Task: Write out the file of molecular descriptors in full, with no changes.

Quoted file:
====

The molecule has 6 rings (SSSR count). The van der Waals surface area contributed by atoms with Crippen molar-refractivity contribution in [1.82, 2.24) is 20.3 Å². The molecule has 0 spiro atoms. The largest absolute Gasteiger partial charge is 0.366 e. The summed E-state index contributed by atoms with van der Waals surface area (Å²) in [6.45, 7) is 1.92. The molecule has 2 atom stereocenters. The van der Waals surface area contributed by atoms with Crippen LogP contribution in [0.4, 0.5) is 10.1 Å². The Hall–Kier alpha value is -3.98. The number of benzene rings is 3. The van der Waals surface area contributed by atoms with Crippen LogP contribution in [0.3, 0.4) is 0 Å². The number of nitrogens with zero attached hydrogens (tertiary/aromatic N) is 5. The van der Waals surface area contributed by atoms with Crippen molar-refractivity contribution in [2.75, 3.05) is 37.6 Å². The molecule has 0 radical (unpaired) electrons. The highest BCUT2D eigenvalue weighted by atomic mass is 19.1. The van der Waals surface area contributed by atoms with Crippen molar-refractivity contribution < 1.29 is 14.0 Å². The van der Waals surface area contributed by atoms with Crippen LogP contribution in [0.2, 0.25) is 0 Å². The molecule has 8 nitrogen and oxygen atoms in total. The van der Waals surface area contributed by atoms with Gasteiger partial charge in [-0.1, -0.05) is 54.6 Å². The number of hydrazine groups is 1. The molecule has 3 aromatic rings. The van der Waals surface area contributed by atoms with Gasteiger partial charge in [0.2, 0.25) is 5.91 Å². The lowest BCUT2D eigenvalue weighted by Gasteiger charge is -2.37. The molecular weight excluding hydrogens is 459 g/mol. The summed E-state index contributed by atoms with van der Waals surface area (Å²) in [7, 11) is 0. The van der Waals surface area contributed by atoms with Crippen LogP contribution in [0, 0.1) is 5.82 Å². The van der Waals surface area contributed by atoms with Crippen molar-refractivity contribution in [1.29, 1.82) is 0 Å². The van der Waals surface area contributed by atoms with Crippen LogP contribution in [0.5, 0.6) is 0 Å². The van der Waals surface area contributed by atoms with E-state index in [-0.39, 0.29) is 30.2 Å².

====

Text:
The molecule has 6 rings (SSSR count). The van der Waals surface area contributed by atoms with Crippen molar-refractivity contribution in [1.82, 2.24) is 20.3 Å². The molecule has 0 spiro atoms. The largest absolute Gasteiger partial charge is 0.366 e. The summed E-state index contributed by atoms with van der Waals surface area (Å²) in [6.45, 7) is 1.92. The molecule has 2 atom stereocenters. The van der Waals surface area contributed by atoms with Crippen LogP contribution in [0.4, 0.5) is 10.1 Å². The Hall–Kier alpha value is -3.98. The number of benzene rings is 3. The van der Waals surface area contributed by atoms with Crippen LogP contribution in [0.3, 0.4) is 0 Å². The number of nitrogens with zero attached hydrogens (tertiary/aromatic N) is 5. The van der Waals surface area contributed by atoms with Crippen molar-refractivity contribution in [2.75, 3.05) is 37.6 Å². The molecule has 0 radical (unpaired) electrons. The highest BCUT2D eigenvalue weighted by atomic mass is 19.1. The van der Waals surface area contributed by atoms with Crippen molar-refractivity contribution < 1.29 is 14.0 Å². The van der Waals surface area contributed by atoms with Crippen LogP contribution in [0.2, 0.25) is 0 Å². The molecule has 8 nitrogen and oxygen atoms in total. The van der Waals surface area contributed by atoms with Gasteiger partial charge in [-0.1, -0.05) is 54.6 Å². The number of hydrazine groups is 1. The molecule has 3 aromatic rings. The van der Waals surface area contributed by atoms with Gasteiger partial charge in [0.2, 0.25) is 5.91 Å². The lowest BCUT2D eigenvalue weighted by Gasteiger charge is -2.37. The molecular weight excluding hydrogens is 459 g/mol. The summed E-state index contributed by atoms with van der Waals surface area (Å²) in [7, 11) is 0. The van der Waals surface area contributed by atoms with Crippen LogP contribution in [0, 0.1) is 5.82 Å². The van der Waals surface area contributed by atoms with Crippen molar-refractivity contribution in [1.29, 1.82) is 0 Å². The van der Waals surface area contributed by atoms with Crippen LogP contribution in [0.5, 0.6) is 0 Å². The van der Waals surface area contributed by atoms with E-state index in [-0.39, 0.29) is 30.2 Å².